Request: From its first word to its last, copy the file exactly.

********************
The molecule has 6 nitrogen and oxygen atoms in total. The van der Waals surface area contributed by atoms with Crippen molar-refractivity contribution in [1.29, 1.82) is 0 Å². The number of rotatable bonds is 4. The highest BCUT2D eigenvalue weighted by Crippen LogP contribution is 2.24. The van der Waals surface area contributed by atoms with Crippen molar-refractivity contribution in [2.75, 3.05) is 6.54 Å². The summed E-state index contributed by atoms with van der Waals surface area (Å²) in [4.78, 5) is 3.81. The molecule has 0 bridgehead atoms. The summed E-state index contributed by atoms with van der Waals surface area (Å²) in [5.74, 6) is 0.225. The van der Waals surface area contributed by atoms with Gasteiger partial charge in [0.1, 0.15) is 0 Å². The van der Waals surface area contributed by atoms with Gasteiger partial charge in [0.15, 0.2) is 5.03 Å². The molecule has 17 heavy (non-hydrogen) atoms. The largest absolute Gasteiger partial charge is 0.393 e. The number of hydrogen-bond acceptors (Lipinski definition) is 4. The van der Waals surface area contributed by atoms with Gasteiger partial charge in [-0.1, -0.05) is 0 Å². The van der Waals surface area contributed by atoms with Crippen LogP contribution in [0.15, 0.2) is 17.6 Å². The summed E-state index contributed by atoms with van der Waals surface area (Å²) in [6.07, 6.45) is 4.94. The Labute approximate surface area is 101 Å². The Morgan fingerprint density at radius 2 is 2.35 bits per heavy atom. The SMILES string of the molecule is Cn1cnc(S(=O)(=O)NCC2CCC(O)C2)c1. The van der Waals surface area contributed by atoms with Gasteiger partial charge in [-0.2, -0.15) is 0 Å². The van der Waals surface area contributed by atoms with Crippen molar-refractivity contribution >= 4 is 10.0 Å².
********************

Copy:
The molecule has 6 nitrogen and oxygen atoms in total. The van der Waals surface area contributed by atoms with Crippen molar-refractivity contribution in [1.29, 1.82) is 0 Å². The number of rotatable bonds is 4. The highest BCUT2D eigenvalue weighted by Crippen LogP contribution is 2.24. The van der Waals surface area contributed by atoms with Crippen molar-refractivity contribution in [2.75, 3.05) is 6.54 Å². The summed E-state index contributed by atoms with van der Waals surface area (Å²) in [4.78, 5) is 3.81. The molecule has 0 bridgehead atoms. The summed E-state index contributed by atoms with van der Waals surface area (Å²) in [5.74, 6) is 0.225. The van der Waals surface area contributed by atoms with Gasteiger partial charge in [0.1, 0.15) is 0 Å². The van der Waals surface area contributed by atoms with Gasteiger partial charge in [0.15, 0.2) is 5.03 Å². The molecule has 17 heavy (non-hydrogen) atoms. The largest absolute Gasteiger partial charge is 0.393 e. The number of hydrogen-bond acceptors (Lipinski definition) is 4. The van der Waals surface area contributed by atoms with Gasteiger partial charge in [-0.1, -0.05) is 0 Å². The van der Waals surface area contributed by atoms with Crippen LogP contribution in [0.15, 0.2) is 17.6 Å². The summed E-state index contributed by atoms with van der Waals surface area (Å²) in [6.07, 6.45) is 4.94. The Labute approximate surface area is 101 Å². The Morgan fingerprint density at radius 2 is 2.35 bits per heavy atom. The SMILES string of the molecule is Cn1cnc(S(=O)(=O)NCC2CCC(O)C2)c1. The van der Waals surface area contributed by atoms with Gasteiger partial charge in [-0.2, -0.15) is 0 Å². The van der Waals surface area contributed by atoms with Crippen molar-refractivity contribution >= 4 is 10.0 Å².